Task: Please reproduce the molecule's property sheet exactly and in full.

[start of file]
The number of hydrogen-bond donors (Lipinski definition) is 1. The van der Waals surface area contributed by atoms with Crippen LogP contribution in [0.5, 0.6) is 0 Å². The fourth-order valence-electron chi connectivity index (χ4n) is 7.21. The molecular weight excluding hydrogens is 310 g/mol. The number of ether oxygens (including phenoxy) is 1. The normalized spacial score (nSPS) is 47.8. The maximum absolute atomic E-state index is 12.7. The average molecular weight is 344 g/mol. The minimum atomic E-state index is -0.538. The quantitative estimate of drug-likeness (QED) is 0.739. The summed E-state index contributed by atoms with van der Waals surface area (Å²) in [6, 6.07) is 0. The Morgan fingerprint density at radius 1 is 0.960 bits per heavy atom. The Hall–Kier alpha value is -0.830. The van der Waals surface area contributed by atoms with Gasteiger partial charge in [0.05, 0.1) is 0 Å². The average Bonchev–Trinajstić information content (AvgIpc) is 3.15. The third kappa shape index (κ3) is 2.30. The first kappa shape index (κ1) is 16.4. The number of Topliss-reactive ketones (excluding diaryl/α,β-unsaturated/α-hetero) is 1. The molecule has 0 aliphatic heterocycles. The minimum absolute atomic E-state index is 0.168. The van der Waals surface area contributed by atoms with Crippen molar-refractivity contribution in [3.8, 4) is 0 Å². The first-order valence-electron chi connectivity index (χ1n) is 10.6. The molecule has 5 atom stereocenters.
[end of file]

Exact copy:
The number of hydrogen-bond donors (Lipinski definition) is 1. The van der Waals surface area contributed by atoms with Crippen LogP contribution in [0.5, 0.6) is 0 Å². The fourth-order valence-electron chi connectivity index (χ4n) is 7.21. The molecular weight excluding hydrogens is 310 g/mol. The number of ether oxygens (including phenoxy) is 1. The normalized spacial score (nSPS) is 47.8. The maximum absolute atomic E-state index is 12.7. The average molecular weight is 344 g/mol. The minimum atomic E-state index is -0.538. The quantitative estimate of drug-likeness (QED) is 0.739. The summed E-state index contributed by atoms with van der Waals surface area (Å²) in [6, 6.07) is 0. The Morgan fingerprint density at radius 1 is 0.960 bits per heavy atom. The Hall–Kier alpha value is -0.830. The van der Waals surface area contributed by atoms with Gasteiger partial charge in [0.05, 0.1) is 0 Å². The average Bonchev–Trinajstić information content (AvgIpc) is 3.15. The third kappa shape index (κ3) is 2.30. The first kappa shape index (κ1) is 16.4. The number of Topliss-reactive ketones (excluding diaryl/α,β-unsaturated/α-hetero) is 1. The molecule has 0 aliphatic heterocycles. The minimum absolute atomic E-state index is 0.168. The van der Waals surface area contributed by atoms with Crippen molar-refractivity contribution in [3.8, 4) is 0 Å². The first-order valence-electron chi connectivity index (χ1n) is 10.6. The molecule has 5 atom stereocenters.